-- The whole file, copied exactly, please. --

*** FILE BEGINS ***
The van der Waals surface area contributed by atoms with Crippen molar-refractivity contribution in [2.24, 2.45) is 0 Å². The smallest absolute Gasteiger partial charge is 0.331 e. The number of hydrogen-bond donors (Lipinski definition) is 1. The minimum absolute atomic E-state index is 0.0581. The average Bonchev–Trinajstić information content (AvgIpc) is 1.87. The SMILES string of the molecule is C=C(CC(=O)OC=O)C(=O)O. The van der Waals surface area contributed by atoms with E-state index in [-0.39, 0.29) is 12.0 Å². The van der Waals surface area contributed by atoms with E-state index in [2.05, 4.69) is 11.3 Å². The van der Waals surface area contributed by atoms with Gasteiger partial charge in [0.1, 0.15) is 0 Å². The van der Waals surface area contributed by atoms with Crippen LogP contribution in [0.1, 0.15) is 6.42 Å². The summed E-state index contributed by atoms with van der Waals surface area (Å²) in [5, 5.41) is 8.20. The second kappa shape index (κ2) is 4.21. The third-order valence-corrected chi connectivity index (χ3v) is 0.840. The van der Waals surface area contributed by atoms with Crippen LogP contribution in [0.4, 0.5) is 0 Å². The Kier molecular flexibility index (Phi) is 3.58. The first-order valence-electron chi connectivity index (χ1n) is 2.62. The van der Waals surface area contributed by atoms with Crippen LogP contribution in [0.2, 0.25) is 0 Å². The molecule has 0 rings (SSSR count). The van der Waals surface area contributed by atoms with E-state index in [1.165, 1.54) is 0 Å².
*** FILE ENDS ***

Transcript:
The van der Waals surface area contributed by atoms with Crippen molar-refractivity contribution in [2.24, 2.45) is 0 Å². The smallest absolute Gasteiger partial charge is 0.331 e. The number of hydrogen-bond donors (Lipinski definition) is 1. The minimum absolute atomic E-state index is 0.0581. The average Bonchev–Trinajstić information content (AvgIpc) is 1.87. The SMILES string of the molecule is C=C(CC(=O)OC=O)C(=O)O. The van der Waals surface area contributed by atoms with E-state index in [-0.39, 0.29) is 12.0 Å². The van der Waals surface area contributed by atoms with E-state index in [2.05, 4.69) is 11.3 Å². The van der Waals surface area contributed by atoms with Gasteiger partial charge in [0.1, 0.15) is 0 Å². The van der Waals surface area contributed by atoms with Crippen LogP contribution in [0.1, 0.15) is 6.42 Å². The summed E-state index contributed by atoms with van der Waals surface area (Å²) in [5, 5.41) is 8.20. The second kappa shape index (κ2) is 4.21. The third-order valence-corrected chi connectivity index (χ3v) is 0.840. The van der Waals surface area contributed by atoms with Crippen LogP contribution in [0.4, 0.5) is 0 Å². The Kier molecular flexibility index (Phi) is 3.58. The first-order valence-electron chi connectivity index (χ1n) is 2.62. The van der Waals surface area contributed by atoms with Crippen LogP contribution in [0.2, 0.25) is 0 Å². The molecule has 0 rings (SSSR count). The van der Waals surface area contributed by atoms with E-state index in [1.165, 1.54) is 0 Å².